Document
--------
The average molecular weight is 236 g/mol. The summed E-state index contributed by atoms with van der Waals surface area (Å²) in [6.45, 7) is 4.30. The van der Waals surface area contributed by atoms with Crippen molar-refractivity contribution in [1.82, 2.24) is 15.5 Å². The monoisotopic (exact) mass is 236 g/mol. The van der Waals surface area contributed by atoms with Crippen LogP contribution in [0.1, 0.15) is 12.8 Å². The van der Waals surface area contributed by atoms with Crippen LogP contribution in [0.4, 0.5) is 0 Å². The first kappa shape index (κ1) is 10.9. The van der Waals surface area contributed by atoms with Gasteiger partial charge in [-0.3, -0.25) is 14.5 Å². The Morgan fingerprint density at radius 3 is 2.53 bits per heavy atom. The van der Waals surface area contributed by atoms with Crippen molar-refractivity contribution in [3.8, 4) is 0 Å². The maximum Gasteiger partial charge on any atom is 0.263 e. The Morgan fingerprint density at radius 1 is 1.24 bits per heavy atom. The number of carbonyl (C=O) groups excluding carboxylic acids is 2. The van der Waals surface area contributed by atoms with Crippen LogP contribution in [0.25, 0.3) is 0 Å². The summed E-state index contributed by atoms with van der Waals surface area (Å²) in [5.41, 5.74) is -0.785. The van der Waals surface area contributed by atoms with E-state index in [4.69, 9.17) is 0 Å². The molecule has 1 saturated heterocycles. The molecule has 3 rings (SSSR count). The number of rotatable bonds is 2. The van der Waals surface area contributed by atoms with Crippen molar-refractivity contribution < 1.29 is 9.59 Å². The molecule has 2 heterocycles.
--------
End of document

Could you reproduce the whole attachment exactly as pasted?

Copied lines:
The average molecular weight is 236 g/mol. The summed E-state index contributed by atoms with van der Waals surface area (Å²) in [6.45, 7) is 4.30. The van der Waals surface area contributed by atoms with Crippen molar-refractivity contribution in [1.82, 2.24) is 15.5 Å². The monoisotopic (exact) mass is 236 g/mol. The van der Waals surface area contributed by atoms with Crippen LogP contribution in [0.1, 0.15) is 12.8 Å². The van der Waals surface area contributed by atoms with Crippen LogP contribution in [0.4, 0.5) is 0 Å². The first kappa shape index (κ1) is 10.9. The van der Waals surface area contributed by atoms with Gasteiger partial charge in [-0.3, -0.25) is 14.5 Å². The Morgan fingerprint density at radius 3 is 2.53 bits per heavy atom. The van der Waals surface area contributed by atoms with Crippen molar-refractivity contribution in [3.8, 4) is 0 Å². The maximum Gasteiger partial charge on any atom is 0.263 e. The Morgan fingerprint density at radius 1 is 1.24 bits per heavy atom. The number of carbonyl (C=O) groups excluding carboxylic acids is 2. The van der Waals surface area contributed by atoms with Crippen LogP contribution in [0.25, 0.3) is 0 Å². The summed E-state index contributed by atoms with van der Waals surface area (Å²) in [5.41, 5.74) is -0.785. The van der Waals surface area contributed by atoms with E-state index in [4.69, 9.17) is 0 Å². The molecule has 1 saturated heterocycles. The molecule has 3 rings (SSSR count). The number of rotatable bonds is 2. The van der Waals surface area contributed by atoms with Crippen molar-refractivity contribution < 1.29 is 9.59 Å². The molecule has 2 heterocycles.